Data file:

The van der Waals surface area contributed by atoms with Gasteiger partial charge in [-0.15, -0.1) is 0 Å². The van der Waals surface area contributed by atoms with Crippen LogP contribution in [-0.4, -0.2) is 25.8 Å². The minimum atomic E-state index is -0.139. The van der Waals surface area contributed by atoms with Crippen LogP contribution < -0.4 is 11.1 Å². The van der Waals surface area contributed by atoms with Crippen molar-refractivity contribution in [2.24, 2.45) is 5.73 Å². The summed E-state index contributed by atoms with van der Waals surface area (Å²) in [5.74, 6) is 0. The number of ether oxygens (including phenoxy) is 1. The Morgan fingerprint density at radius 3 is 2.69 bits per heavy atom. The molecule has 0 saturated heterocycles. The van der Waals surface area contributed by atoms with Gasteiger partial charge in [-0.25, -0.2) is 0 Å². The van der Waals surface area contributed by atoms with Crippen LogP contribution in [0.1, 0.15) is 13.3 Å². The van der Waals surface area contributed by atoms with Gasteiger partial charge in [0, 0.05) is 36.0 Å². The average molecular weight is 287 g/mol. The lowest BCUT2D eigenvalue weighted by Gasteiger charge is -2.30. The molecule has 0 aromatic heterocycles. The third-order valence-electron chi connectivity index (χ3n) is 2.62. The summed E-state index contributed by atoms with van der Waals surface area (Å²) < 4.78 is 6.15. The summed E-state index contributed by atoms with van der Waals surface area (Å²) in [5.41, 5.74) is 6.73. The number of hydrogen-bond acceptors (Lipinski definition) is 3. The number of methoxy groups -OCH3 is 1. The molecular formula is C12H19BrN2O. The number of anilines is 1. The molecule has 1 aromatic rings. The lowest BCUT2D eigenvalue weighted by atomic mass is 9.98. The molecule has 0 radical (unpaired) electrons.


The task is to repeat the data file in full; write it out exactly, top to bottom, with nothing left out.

The van der Waals surface area contributed by atoms with Gasteiger partial charge in [-0.15, -0.1) is 0 Å². The van der Waals surface area contributed by atoms with Crippen LogP contribution in [-0.4, -0.2) is 25.8 Å². The minimum atomic E-state index is -0.139. The van der Waals surface area contributed by atoms with Crippen LogP contribution < -0.4 is 11.1 Å². The van der Waals surface area contributed by atoms with Crippen molar-refractivity contribution in [2.24, 2.45) is 5.73 Å². The summed E-state index contributed by atoms with van der Waals surface area (Å²) in [5.74, 6) is 0. The number of ether oxygens (including phenoxy) is 1. The Morgan fingerprint density at radius 3 is 2.69 bits per heavy atom. The molecule has 0 saturated heterocycles. The van der Waals surface area contributed by atoms with Gasteiger partial charge in [-0.25, -0.2) is 0 Å². The van der Waals surface area contributed by atoms with Crippen LogP contribution in [0.1, 0.15) is 13.3 Å². The van der Waals surface area contributed by atoms with Gasteiger partial charge in [0, 0.05) is 36.0 Å². The average molecular weight is 287 g/mol. The lowest BCUT2D eigenvalue weighted by Gasteiger charge is -2.30. The molecule has 0 aromatic heterocycles. The third-order valence-electron chi connectivity index (χ3n) is 2.62. The summed E-state index contributed by atoms with van der Waals surface area (Å²) < 4.78 is 6.15. The summed E-state index contributed by atoms with van der Waals surface area (Å²) in [5.41, 5.74) is 6.73. The number of hydrogen-bond acceptors (Lipinski definition) is 3. The number of methoxy groups -OCH3 is 1. The molecular formula is C12H19BrN2O. The number of anilines is 1. The molecule has 1 aromatic rings. The lowest BCUT2D eigenvalue weighted by atomic mass is 9.98. The molecule has 0 radical (unpaired) electrons.